The “Terry,” as it is most commonly called, was certainly not the first bolt-action longarm, nor was it necessarily the best—though it was not all that bad. Despite a probable run of no more than 20,000 guns, and approved by the British War Office for use by cavalry, it was first issued to the 18th Hussars, but is best known for its use by the Colonial governments in Australia and New Zealand - particularly by the NZ Colonial Defence Force (NZ Forest Rangers) from July 1863 - A number were used during the American Civil War, particularly by the Confederates, but they were never a standard issue for any unit.
It was also popular in New Zealand, where it was employed against the Maoris, as well as in South Africa, with the Cape Mounted Rifles, Australia and America, with numbers being sold to both United States and Southern forces in unknown quantities.
Most famously, the Calisher & Terry was the chosen carbine of famed Confederate cavalry general J.E.B. Stuart. A Terry was also found by Union forces in the baggage of Confederate president Jefferson Davis. Like the carbine featured here, both were marked with the name of the retailer, Thomas Blissett of Liverpool.
Designed by William Terry, who patented his invention in 1856, the gun was an interesting capping breechloader, the action of which involved a turning bolt or “plunger.” The action was assisted in sealing escaping gases by way of a swinging gate that had to be pivoted out and up before the bolt could be withdrawn.
At the heart of the system was a proprietary cartridge that consisted of a .539" (and earlier .568") conical bullet wrapped in a nitrated paper envelope which, at its base, had an attached, greased felt wad. The charge was 55 grs. of blackpowder.
After the load had been inserted in the chamber and the bolt closed, the carbine was capped and fired, the wad providing an excellent seal. Firing a subsequent round pushed the first wad ahead of the bullet, cleaning the bore. The cartridge, while ingenious, was not as unique as a similar-style cartridge used in the superior "Westley Richards Monkey Tail Breechloader"
For the most part, Calisher & Terrys were well regarded by those who used them, though there were complaints of gas leakage after the head of the “plunger” became eroded from repeated usage.
Rifles and carbines were manufactured by William Terry and his partner, Bertram Calisher, in Birmingham, England, under the name Breech Loading Armoury Co. (Limited). With the exception of the less than 1,000 carbines built for the British military, whose locks featured a crowned “VR” (“Victoria Regina”) and date, the remainder of the firm’s output was for commercial sale. As such, they will either be marked with caliber (“30 BORE”) and simple Calisher & Terry designations, or might also have the added name of a retailer. Specimens with floral and scroll engraving also exist.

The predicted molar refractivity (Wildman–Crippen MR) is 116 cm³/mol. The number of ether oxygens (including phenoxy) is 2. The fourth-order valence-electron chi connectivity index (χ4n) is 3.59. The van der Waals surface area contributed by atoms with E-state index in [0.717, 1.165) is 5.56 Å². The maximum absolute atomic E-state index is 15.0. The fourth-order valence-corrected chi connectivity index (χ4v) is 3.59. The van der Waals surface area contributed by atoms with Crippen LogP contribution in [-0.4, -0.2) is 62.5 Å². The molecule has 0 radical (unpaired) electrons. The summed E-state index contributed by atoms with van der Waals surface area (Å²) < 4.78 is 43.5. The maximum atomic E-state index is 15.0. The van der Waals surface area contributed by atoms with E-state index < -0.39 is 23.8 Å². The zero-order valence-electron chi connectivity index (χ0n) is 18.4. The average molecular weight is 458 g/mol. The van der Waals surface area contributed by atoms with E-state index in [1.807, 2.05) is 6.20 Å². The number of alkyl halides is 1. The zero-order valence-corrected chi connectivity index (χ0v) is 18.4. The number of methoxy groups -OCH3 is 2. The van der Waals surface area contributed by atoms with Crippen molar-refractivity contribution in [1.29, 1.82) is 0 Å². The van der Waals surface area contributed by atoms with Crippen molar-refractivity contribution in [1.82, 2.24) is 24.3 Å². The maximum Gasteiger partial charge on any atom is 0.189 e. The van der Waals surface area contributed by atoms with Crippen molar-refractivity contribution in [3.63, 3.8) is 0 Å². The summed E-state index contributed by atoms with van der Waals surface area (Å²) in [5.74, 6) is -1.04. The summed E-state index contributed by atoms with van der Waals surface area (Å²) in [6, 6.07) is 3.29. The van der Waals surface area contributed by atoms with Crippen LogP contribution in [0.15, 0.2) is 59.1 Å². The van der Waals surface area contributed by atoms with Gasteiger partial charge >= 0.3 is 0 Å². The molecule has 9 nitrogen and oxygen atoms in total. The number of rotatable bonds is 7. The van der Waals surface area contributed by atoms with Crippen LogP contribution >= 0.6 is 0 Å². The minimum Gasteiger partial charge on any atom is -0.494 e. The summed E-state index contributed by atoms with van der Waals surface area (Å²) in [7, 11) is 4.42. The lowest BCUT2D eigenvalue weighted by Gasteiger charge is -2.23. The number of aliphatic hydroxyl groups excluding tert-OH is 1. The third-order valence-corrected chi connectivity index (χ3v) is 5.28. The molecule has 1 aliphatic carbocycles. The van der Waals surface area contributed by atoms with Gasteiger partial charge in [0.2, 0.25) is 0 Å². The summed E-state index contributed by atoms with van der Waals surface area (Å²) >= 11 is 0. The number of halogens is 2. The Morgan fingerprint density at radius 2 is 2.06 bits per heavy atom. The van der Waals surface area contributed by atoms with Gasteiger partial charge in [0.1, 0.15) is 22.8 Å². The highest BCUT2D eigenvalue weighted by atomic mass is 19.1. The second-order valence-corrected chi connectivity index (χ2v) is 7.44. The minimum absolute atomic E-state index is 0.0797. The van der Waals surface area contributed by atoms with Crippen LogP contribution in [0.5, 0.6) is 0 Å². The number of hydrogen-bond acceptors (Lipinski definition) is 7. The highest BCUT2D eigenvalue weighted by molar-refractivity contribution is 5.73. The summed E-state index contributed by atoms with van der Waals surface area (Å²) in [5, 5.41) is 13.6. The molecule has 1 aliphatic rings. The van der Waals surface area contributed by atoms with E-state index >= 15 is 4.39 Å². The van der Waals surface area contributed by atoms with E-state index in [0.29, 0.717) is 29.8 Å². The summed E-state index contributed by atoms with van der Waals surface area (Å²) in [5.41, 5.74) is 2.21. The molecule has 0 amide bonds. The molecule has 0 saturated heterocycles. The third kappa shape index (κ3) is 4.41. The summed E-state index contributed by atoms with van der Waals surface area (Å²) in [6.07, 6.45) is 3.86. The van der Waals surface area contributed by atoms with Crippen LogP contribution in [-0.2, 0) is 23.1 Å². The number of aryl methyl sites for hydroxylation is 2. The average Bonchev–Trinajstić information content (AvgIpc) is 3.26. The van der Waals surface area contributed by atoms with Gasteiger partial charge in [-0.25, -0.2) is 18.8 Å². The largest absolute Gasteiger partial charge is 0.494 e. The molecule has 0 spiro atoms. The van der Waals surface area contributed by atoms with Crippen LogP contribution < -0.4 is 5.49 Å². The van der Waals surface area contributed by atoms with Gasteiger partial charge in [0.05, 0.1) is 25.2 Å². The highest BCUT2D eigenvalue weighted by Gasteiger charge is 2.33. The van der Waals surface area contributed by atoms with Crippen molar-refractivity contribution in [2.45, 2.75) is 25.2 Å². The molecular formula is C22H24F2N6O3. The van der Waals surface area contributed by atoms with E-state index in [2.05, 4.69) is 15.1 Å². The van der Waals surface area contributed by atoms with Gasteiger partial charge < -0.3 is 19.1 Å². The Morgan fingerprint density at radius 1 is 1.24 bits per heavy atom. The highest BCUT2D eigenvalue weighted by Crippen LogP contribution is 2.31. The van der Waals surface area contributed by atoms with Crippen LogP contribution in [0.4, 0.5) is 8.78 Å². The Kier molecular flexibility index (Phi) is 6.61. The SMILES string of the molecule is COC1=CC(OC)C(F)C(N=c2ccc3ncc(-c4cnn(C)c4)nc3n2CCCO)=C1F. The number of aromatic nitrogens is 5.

The carbine shown here is a typical civilian arm, retailed by Thomas Blissett and checkered at the wrist and fore-end—an embellishment not seen on all Terrys.
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W.J. Jeffery & Co was founded by William Jackman Jeffery (1857–1909), who started his career in the gun trade in 1885 working in the front shop of Cogswell & Harrison. In 1887 Philip Webley appointed Jeffery manager of Webley and son's London showroom. Webley later abandoned their London operation and in 1890 Jeffery formed a partnership with a man by the name of Davies and Jeffery & Davies. This partnership was short lived and in 1891 the firm was renamed W.J. Jeffery & Co, still operating out of the Queen Victoria Street store. In addition to building new firearms, W.J. Jeffery & Co was a trader in second hand firearms, by 1892 offering over 1000 for sale. In 1898 the firm opened a shop at 13 King Street St. James and by 1900 the company was a full-scale gunmaker with a workshop at 1 Rose and Crown Yard, near to the King Street shop.
Martini-Francotte rifle is system of the English weapon Martini-Henry, improved by Auguste Francotte, manufacturer of weapons in Liege.
This rifle Martini system is itself an improvement of the weapon of Peabody, it was adopted, initially by the English government for its army, then by Turkey and Romania; it is known under the name of Martini-Henry rifle.